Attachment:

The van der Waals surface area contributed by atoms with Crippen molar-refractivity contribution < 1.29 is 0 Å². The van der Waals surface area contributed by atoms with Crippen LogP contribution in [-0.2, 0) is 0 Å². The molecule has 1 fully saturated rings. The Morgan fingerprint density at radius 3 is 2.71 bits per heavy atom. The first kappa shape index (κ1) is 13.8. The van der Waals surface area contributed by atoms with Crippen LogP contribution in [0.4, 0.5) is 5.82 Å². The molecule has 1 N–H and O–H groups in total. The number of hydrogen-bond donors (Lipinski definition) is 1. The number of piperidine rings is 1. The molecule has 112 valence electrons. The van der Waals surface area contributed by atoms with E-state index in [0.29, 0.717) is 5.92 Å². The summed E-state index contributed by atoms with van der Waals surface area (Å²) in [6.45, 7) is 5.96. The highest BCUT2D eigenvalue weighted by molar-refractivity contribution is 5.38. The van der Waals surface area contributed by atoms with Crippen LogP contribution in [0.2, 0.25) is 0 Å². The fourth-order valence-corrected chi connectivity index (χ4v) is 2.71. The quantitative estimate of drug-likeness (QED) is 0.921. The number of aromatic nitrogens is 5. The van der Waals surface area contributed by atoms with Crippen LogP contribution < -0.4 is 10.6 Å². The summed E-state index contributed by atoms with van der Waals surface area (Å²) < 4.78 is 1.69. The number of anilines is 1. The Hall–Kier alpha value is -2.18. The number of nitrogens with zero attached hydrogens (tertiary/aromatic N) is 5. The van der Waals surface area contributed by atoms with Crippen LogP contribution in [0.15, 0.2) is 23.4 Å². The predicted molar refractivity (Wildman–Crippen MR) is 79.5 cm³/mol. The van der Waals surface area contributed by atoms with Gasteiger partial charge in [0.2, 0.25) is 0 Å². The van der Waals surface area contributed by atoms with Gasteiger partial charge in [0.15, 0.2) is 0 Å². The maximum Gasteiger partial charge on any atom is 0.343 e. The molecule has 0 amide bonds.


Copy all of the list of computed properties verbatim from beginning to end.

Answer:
The van der Waals surface area contributed by atoms with Crippen molar-refractivity contribution < 1.29 is 0 Å². The van der Waals surface area contributed by atoms with Crippen LogP contribution in [-0.2, 0) is 0 Å². The molecule has 1 fully saturated rings. The Morgan fingerprint density at radius 3 is 2.71 bits per heavy atom. The first kappa shape index (κ1) is 13.8. The van der Waals surface area contributed by atoms with Crippen LogP contribution in [0.4, 0.5) is 5.82 Å². The molecule has 1 N–H and O–H groups in total. The number of hydrogen-bond donors (Lipinski definition) is 1. The number of piperidine rings is 1. The molecule has 112 valence electrons. The van der Waals surface area contributed by atoms with E-state index in [0.29, 0.717) is 5.92 Å². The summed E-state index contributed by atoms with van der Waals surface area (Å²) in [6.45, 7) is 5.96. The highest BCUT2D eigenvalue weighted by molar-refractivity contribution is 5.38. The van der Waals surface area contributed by atoms with Crippen LogP contribution in [0.2, 0.25) is 0 Å². The fourth-order valence-corrected chi connectivity index (χ4v) is 2.71. The quantitative estimate of drug-likeness (QED) is 0.921. The number of aromatic nitrogens is 5. The van der Waals surface area contributed by atoms with Crippen LogP contribution < -0.4 is 10.6 Å². The summed E-state index contributed by atoms with van der Waals surface area (Å²) < 4.78 is 1.69. The number of anilines is 1. The Hall–Kier alpha value is -2.18. The number of nitrogens with zero attached hydrogens (tertiary/aromatic N) is 5. The van der Waals surface area contributed by atoms with Crippen LogP contribution in [0.15, 0.2) is 23.4 Å². The predicted molar refractivity (Wildman–Crippen MR) is 79.5 cm³/mol. The van der Waals surface area contributed by atoms with Gasteiger partial charge in [0.2, 0.25) is 0 Å². The van der Waals surface area contributed by atoms with Gasteiger partial charge in [0.15, 0.2) is 0 Å². The maximum Gasteiger partial charge on any atom is 0.343 e. The molecule has 0 amide bonds.